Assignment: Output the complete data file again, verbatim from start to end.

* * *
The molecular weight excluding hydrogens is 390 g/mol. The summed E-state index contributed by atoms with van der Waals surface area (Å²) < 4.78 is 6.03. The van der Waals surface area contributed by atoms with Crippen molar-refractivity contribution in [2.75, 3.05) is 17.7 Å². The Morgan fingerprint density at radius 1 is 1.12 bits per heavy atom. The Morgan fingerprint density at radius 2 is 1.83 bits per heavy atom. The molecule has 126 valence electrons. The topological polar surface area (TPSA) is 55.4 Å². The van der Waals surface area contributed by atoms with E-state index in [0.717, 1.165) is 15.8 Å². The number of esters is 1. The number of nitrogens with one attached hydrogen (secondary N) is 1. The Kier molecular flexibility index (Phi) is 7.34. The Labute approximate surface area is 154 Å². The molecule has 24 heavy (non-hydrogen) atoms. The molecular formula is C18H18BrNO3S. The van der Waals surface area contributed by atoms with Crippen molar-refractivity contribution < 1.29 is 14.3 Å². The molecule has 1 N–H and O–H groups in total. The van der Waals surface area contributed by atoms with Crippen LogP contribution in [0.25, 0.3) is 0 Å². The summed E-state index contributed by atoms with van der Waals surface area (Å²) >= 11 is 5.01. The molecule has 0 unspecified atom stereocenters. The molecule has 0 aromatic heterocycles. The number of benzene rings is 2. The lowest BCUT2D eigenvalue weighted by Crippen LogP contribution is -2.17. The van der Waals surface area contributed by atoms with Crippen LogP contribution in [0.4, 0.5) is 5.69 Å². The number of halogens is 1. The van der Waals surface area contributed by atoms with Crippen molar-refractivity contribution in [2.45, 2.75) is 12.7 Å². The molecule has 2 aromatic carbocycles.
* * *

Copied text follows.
The molecular weight excluding hydrogens is 390 g/mol. The summed E-state index contributed by atoms with van der Waals surface area (Å²) < 4.78 is 6.03. The van der Waals surface area contributed by atoms with Crippen molar-refractivity contribution in [2.75, 3.05) is 17.7 Å². The Morgan fingerprint density at radius 1 is 1.12 bits per heavy atom. The Morgan fingerprint density at radius 2 is 1.83 bits per heavy atom. The molecule has 126 valence electrons. The topological polar surface area (TPSA) is 55.4 Å². The van der Waals surface area contributed by atoms with E-state index in [0.717, 1.165) is 15.8 Å². The number of esters is 1. The number of nitrogens with one attached hydrogen (secondary N) is 1. The Kier molecular flexibility index (Phi) is 7.34. The Labute approximate surface area is 154 Å². The molecule has 24 heavy (non-hydrogen) atoms. The molecular formula is C18H18BrNO3S. The van der Waals surface area contributed by atoms with Crippen molar-refractivity contribution < 1.29 is 14.3 Å². The molecule has 1 N–H and O–H groups in total. The van der Waals surface area contributed by atoms with Crippen LogP contribution in [0.25, 0.3) is 0 Å². The summed E-state index contributed by atoms with van der Waals surface area (Å²) >= 11 is 5.01. The molecule has 0 unspecified atom stereocenters. The molecule has 0 aromatic heterocycles. The number of benzene rings is 2. The lowest BCUT2D eigenvalue weighted by Crippen LogP contribution is -2.17. The van der Waals surface area contributed by atoms with Crippen LogP contribution in [0.4, 0.5) is 5.69 Å². The number of halogens is 1. The van der Waals surface area contributed by atoms with Crippen molar-refractivity contribution in [2.45, 2.75) is 12.7 Å². The molecule has 2 aromatic carbocycles.